Router speed for raised panels

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I am planning to make some raised panel doors from pine and other softwoods. My router has a minimum speed of 15,000 rpm. I am using the Freud cabinet bit set with a 3.5" raised panel bit. Is this speed safe? There is no information on the Freud site concerning this.
Thank in advance
Sean
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NO. 10,000 is what you want. At 15,000 your router bit tip speed is near 230 mph. At 10,000 the tip speed is near 153 mph. It is you safety more than anything that you should be concerned about here.

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On Mon, 02 Aug 2004 22:27:40 GMT, "Leon"

Leon makes good sense.
I once had a salesperson tell me that at in a fixed speed router, the tip was turning at 30000 RPM if the shaft was turning 23000. <G>
Barry
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wrote:

Musta been gear drive ..LOL
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Sales folks are the same everywhere, no matter what walk of life. I guess there's only maybe two or three that I really have ever felt were in it to help people....and they were successful salepeople because of that character trait.
wrote:

than
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Leon wrote:

This begs the question: why would one choose a standard raised panel bit over a vertical raised panel bit? Yeah, you have to put the wood through on edge, but I would think that a decent fence should make that a wash. It seems as though the same profiles are available in either standard (or are they called horizontal?) or verticle bits.
http://tinyurl.com/6nkgf
Surely I am missing something here, not having used either style.
Mike
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Many pieces or doors with raised panels also have decorative curves. These curves can only be done with a horizontal bit
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wrote:

to have the bearing to follow a curved edge.
there are other ways to raise a curved panel, but the bearing on the panel raising cutter is probably the easiest.
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Listen to Leon, Sean.
David
Sean wrote:

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Listen to Leon and David.
I had the same problem. I tried using the panel raising bit (it was a Rockler bit, not a Freud but that shouldn't matter much) at the high speed and it scared the crap outta me. I went out and bought one of those electronic speed controllers and I would say only that it worked well enough to get me through that one job. If at all possible, get yourself a variable speed router.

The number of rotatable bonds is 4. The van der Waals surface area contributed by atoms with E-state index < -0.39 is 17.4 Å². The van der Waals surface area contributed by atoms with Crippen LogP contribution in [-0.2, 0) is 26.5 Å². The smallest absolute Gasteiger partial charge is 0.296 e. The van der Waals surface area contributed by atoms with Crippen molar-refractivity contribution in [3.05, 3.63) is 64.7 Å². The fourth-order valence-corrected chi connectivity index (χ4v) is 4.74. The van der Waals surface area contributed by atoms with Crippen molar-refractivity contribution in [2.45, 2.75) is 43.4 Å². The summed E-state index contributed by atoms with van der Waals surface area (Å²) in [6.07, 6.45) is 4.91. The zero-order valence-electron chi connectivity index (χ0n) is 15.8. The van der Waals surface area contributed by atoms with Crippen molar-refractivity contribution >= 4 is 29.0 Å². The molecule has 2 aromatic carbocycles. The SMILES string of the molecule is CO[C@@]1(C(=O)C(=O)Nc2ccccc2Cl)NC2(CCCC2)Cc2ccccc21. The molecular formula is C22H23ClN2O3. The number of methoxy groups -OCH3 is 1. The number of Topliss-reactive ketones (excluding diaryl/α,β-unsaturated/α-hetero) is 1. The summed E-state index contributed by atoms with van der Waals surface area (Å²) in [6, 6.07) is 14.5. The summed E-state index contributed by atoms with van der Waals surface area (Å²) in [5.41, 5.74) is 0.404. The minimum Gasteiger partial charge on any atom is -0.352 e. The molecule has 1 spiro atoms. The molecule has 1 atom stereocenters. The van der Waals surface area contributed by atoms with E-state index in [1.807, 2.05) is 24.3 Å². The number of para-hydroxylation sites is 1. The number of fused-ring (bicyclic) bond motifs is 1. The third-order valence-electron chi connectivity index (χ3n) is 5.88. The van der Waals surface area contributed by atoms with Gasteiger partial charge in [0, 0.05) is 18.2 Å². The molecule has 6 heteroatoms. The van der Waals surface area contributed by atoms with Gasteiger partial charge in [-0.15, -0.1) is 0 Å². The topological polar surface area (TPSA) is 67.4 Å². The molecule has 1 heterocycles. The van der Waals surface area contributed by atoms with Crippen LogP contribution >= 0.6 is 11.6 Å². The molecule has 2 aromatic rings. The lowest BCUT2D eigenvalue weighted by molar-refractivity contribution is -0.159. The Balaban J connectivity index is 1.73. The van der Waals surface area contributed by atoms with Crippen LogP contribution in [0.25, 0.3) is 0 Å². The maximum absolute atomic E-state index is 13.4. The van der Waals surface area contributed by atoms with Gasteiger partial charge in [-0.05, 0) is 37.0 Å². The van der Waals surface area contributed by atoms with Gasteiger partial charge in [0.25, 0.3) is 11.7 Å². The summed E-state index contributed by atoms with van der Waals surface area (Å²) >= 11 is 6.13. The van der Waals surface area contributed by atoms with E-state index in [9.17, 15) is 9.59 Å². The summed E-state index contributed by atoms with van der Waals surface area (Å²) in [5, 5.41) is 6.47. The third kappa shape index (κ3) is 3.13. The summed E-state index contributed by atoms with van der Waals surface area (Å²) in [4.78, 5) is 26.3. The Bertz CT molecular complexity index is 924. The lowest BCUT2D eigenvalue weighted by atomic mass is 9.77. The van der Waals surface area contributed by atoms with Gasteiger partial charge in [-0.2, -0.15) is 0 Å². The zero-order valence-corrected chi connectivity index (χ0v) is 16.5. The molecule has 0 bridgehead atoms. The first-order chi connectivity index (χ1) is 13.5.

Wayne

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NoOne N Particular wrote:

Even when I run mine at the recommended speed it still scares me.
-- Jack Novak Buffalo, NY - USA (Remove "SPAM" from email address to reply)
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Makes a very "interesting" sound when she spins up ...
Reminds me of my tool vendor who tells the story about a customer who forgot to lock her down in the collet and the 3.5" bit spun up like a top...
It actually stuck in the ceiling joist about 10' up. The operator had to change his shorts.
Nova wrote:

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Be sure to make multiple passes! No shortcuts when routing raised panels. Of course you could always route them with hand planes... I ain't a skeered of no raised panel bit... Not much I ain't.

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snipped-for-privacy@yahoo.com (dteckie) wrote in

Strange how thoughts seem to drop into my head these days, but...
You weren't even CONSIDERING doing this without a well-secured router table and a solidly attached fence, were you?
Because that's a pretty reliable way to self-nominate for a Darwin Award.
Are you feeling a bit nervous yet? Overconfidence with this tool causes lots of cleanup in the shop. And not necessarily by the one who was overconfident.
Patriarch, who thinks there are a number of ways to get fancy raised panel doors, safely. Calling a CNC-enabled millwork shop is one of the most attractive...
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patriarch wrote:

Depends on why you do woodwork. If you're doing it to make money then farming some things out makes sense. If you're doing it for recreation then farming out the "interesting" stuff defeats the purpose.
--
--John
Reply to jclarke at ae tee tee global dot net
  Click to see the full signature.
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I just had another thought. I think we have all been assuming that the panel raising bit is the horizontal type. I have not used the vertical bits, but I would assume that the problem would not be as severe. Am I wrong?
I know that the vertical bit would still be a large chunk of spinning metal just looking for some flesh to feast on, and would still require a great deal of respect. But do they need to be slowed down too?
Wayne
"patriarch snipped-for-privacy@nospam.comcastDOTnet>" <<patriarch> wrote in message

table
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Am I the only person left who uses a table saw for this operation?
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Nope... it works, it just requires a different thought process.(and different jig)
Elwood Dowd wrote:

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On Tue, 03 Aug 2004 21:00:31 GMT, Pat Barber

It also depends on what profile you'd like the panel to have. It's kind of hard to cut an ogee with a straight blade. <G>
Barry
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